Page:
One year ago I began HRT. I’m really happy that I did. It’s been something positive to think about during our year of national disasters. Like slowly but steadily assembling a jigsaw puzzle, monitoring the growth of my tiny soul patch gives me a sense of clarity and empowerment when life feels out of control. I wake up grateful and believing in magical manifestation. (And also terrified of being sneezed on by fascists, but that’s 2020.)
I understand “gender euphoria” now because I enjoy being photographed, for the first time since before puberty. A lot of days I walk down the street feeling like John Travolta in the opening scene of “Saturday Night Fever”. But dysphoria is also heightened sometimes, since the more I let myself realize what I want, the more I feel the grief of not having had it sooner, and the anticipatory disappointment that I may never fully achieve it. I can stop policing my own body language as insufficiently graceful and delicate, and worrying that I’m not pretty because I’m fat–but I sometimes make myself equally self-conscious with fears that my vocal intonation, head tilt, or stance aren’t masculine enough. Then I remember I’m a gay nonbinary trans guy and this is all cis-heteronormative brainwashing. In general, being more present in my body heightens all sorts of emotions, positive and negative.
Until recently, I felt that medical transition was completely out of reach. My adored husband, whose masculinity is not threatened by the fact that I now have more leg hair than him, loves boobs and hates beards (on me anyway). Without top surgery and whiskers, I didn’t think I would ever “pass”, so why give up my privilege as an average-looking woman? But last summer my gender therapist sent me some articles about micro-dosing T for that androgynous look. That seemed like a compromise everyone could agree on, so I made an appointment with an endocrinologist and started the gel in October. Hello, little chin hairs and constant horniness.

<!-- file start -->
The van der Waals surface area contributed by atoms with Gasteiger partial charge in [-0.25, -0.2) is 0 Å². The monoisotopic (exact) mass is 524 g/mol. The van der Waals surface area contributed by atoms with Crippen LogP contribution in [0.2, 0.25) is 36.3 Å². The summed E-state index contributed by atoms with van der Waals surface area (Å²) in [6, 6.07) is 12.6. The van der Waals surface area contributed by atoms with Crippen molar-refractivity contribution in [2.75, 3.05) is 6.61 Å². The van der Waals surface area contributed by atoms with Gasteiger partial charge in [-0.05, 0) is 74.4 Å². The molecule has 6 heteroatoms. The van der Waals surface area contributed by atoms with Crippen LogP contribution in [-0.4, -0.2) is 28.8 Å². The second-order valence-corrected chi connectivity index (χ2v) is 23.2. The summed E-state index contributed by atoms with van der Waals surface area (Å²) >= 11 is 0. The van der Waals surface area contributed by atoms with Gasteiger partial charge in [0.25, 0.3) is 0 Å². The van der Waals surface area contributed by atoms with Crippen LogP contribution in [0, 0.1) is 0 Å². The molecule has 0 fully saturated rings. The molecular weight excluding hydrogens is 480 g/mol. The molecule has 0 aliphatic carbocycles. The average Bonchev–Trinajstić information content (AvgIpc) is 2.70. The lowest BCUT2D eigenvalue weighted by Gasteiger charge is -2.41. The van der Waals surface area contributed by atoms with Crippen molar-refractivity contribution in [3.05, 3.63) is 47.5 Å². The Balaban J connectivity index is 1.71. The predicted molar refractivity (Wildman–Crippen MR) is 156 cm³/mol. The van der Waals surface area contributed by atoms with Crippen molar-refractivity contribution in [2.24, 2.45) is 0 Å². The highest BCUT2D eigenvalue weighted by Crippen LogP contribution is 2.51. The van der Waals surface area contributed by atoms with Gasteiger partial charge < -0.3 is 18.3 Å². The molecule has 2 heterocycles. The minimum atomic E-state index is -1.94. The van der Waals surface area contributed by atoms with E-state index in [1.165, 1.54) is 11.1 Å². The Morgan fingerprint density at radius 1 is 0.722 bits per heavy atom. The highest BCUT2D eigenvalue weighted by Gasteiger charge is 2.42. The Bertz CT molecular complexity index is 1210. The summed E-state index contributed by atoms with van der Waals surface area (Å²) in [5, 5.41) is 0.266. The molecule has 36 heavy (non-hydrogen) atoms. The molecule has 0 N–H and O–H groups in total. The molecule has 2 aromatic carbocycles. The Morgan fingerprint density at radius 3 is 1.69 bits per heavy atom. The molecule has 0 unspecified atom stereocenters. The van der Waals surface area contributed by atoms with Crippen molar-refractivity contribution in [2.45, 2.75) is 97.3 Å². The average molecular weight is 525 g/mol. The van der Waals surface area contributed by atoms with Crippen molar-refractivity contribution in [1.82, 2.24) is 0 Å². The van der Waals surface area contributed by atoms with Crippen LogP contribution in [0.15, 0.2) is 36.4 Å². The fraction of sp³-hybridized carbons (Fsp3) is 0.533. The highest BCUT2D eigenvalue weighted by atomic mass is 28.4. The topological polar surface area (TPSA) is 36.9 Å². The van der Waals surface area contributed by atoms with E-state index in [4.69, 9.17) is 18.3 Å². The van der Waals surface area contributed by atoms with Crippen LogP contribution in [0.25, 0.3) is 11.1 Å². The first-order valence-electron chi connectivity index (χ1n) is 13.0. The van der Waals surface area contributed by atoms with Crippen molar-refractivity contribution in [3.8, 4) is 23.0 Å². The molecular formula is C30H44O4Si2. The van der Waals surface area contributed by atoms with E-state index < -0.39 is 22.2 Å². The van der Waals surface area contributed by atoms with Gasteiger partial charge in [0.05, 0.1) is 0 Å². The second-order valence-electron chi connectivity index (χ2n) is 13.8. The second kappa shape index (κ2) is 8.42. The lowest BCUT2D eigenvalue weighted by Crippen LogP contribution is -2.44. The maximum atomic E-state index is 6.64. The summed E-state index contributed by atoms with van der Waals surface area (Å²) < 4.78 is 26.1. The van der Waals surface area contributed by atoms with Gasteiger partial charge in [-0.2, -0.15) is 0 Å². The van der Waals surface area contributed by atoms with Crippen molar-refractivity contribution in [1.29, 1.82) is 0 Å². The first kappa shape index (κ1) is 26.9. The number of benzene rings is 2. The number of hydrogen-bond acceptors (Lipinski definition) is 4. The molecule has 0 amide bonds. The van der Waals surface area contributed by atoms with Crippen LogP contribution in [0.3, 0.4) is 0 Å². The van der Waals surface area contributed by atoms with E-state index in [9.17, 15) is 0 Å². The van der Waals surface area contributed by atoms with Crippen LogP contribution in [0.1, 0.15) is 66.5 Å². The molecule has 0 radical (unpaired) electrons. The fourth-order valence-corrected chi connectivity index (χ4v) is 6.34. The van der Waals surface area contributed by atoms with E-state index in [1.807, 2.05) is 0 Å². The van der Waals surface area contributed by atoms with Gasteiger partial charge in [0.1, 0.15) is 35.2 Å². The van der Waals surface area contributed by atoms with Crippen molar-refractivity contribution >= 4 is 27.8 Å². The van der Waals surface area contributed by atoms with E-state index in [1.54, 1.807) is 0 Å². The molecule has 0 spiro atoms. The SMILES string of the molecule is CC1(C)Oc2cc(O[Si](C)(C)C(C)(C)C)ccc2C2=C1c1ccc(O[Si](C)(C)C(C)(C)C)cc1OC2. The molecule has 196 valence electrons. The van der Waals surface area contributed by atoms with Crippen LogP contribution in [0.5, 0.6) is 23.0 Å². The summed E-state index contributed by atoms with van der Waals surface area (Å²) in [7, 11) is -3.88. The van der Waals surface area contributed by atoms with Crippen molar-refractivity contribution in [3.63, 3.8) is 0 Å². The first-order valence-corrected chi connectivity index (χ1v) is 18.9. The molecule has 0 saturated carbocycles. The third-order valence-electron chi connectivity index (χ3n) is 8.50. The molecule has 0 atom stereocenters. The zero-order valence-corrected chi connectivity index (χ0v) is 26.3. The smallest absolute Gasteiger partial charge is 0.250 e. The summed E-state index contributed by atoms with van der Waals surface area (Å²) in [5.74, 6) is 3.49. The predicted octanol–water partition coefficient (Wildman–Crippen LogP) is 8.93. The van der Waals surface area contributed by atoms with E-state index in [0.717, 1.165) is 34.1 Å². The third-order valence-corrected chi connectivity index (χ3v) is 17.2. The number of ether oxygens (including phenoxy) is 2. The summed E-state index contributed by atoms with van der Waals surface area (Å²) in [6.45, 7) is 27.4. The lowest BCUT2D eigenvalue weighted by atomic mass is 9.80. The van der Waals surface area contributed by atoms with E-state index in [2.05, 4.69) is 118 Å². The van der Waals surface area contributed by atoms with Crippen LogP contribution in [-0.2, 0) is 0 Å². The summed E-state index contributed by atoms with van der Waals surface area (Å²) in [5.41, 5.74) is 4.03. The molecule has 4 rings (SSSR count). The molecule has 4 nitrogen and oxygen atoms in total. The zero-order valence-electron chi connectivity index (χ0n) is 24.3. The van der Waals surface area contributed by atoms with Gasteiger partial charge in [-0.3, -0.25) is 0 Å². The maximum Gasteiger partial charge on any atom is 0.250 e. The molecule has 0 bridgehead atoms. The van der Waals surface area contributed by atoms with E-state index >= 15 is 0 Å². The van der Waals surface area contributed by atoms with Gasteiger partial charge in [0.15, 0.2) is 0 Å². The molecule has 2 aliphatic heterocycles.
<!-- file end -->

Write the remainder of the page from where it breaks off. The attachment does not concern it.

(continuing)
Thank our terrible American health care system for what happened next. My little bottle of Love Potion Number 9 cost $375 a month with insurance, while the more common delivery method of weekly injections was one-tenth the price despite generating more medical waste. Get you a man who’ll buy you a sharps disposal container for Valentine’s Day. Results from the gel had leveled off; my voice wasn’t deepening and I didn’t see any muscle growth. Hubby and I attended the trans conference First Event in Boston in February, which clarified for both of us that I wanted to progress further down this path, and that other couples had successfully adapted.
In February I started injections. I quit for a little while because the injection site in my thigh hurt a lot for several days afterward. My trans support group leader suggested alternatives. Never been so glad to have a fat butt. Results from the new method: wider face, deeper voice, arm muscles, somehow lost 10 pounds (though that could be because I haven’t had onion rings since the restaurants were closed for COVID), annoying neck pimples, minor bisexuality, general sense of wellbeing.
Whither the future? Well, except for top surgery, I expect to go through the usual stages of transmasculinity: baseball caps, writing an autobiographical webcomic, Satanism. Meanwhile, some life hacks for my fellow bois:
Wearing men’s underwear (by which I mean, underwear for men, though if you want to bring home other men and put on their underwear, good on ya) brought me a surprising amount of gender euphoria. Jockey’s boxer briefs have a nice pouch in front that make you look like you’ve got a real package. Plus, their browser cookies will make pleasantly distracting images of male bulges follow you around when you’re reading the news online.
Compression sports bras are a comfortable alternative to binders. Brooks Running makes a nice one.
Follow Phil Powell (@DandyYour), Queer Eye‘s Jonathan Van Ness (@jvn), Jeffrey Marsh (@thejeffreymarsh), and Pose star Billy Porter (@theebillyporter) on Twitter to remember that you don’t have to give up beauty and bling.